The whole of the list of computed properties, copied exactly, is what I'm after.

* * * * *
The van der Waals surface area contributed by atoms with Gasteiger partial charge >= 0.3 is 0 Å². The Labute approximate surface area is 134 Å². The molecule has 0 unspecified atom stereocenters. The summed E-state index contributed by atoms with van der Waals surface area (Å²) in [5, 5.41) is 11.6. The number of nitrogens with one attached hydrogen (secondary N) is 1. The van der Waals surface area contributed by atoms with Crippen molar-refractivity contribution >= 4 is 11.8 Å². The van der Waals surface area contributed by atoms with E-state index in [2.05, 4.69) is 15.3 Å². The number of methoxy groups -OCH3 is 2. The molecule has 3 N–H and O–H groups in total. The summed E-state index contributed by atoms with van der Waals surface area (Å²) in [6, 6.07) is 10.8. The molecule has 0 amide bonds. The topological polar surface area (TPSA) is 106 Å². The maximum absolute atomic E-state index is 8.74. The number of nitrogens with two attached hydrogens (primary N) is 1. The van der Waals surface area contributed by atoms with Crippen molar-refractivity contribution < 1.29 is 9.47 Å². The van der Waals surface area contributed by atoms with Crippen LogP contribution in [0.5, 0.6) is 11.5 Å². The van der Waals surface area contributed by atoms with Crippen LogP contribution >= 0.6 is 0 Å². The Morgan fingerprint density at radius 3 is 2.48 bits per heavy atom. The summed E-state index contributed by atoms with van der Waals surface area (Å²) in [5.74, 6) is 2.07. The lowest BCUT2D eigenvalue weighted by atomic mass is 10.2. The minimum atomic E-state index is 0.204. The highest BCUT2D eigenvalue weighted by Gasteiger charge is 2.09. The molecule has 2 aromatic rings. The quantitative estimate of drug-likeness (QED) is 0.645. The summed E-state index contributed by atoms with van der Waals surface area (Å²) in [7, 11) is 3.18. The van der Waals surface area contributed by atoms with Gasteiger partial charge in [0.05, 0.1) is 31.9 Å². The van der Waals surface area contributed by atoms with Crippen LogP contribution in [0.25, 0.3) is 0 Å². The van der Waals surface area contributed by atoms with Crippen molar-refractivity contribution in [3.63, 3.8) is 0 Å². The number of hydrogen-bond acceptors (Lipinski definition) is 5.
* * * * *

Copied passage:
The van der Waals surface area contributed by atoms with Gasteiger partial charge >= 0.3 is 0 Å². The Labute approximate surface area is 134 Å². The molecule has 0 unspecified atom stereocenters. The summed E-state index contributed by atoms with van der Waals surface area (Å²) in [5, 5.41) is 11.6. The number of nitrogens with one attached hydrogen (secondary N) is 1. The van der Waals surface area contributed by atoms with Crippen molar-refractivity contribution >= 4 is 11.8 Å². The van der Waals surface area contributed by atoms with E-state index in [2.05, 4.69) is 15.3 Å². The number of methoxy groups -OCH3 is 2. The molecule has 3 N–H and O–H groups in total. The summed E-state index contributed by atoms with van der Waals surface area (Å²) in [6, 6.07) is 10.8. The molecule has 0 amide bonds. The topological polar surface area (TPSA) is 106 Å². The maximum absolute atomic E-state index is 8.74. The number of nitrogens with two attached hydrogens (primary N) is 1. The van der Waals surface area contributed by atoms with Crippen molar-refractivity contribution < 1.29 is 9.47 Å². The van der Waals surface area contributed by atoms with Crippen LogP contribution in [0.5, 0.6) is 11.5 Å². The van der Waals surface area contributed by atoms with Crippen LogP contribution >= 0.6 is 0 Å². The Morgan fingerprint density at radius 3 is 2.48 bits per heavy atom. The summed E-state index contributed by atoms with van der Waals surface area (Å²) in [5.74, 6) is 2.07. The lowest BCUT2D eigenvalue weighted by atomic mass is 10.2. The minimum atomic E-state index is 0.204. The highest BCUT2D eigenvalue weighted by Gasteiger charge is 2.09. The molecule has 2 aromatic rings. The quantitative estimate of drug-likeness (QED) is 0.645. The summed E-state index contributed by atoms with van der Waals surface area (Å²) in [7, 11) is 3.18. The van der Waals surface area contributed by atoms with Gasteiger partial charge in [0.05, 0.1) is 31.9 Å². The van der Waals surface area contributed by atoms with Crippen LogP contribution in [0.25, 0.3) is 0 Å². The van der Waals surface area contributed by atoms with Crippen molar-refractivity contribution in [3.63, 3.8) is 0 Å². The number of hydrogen-bond acceptors (Lipinski definition) is 5.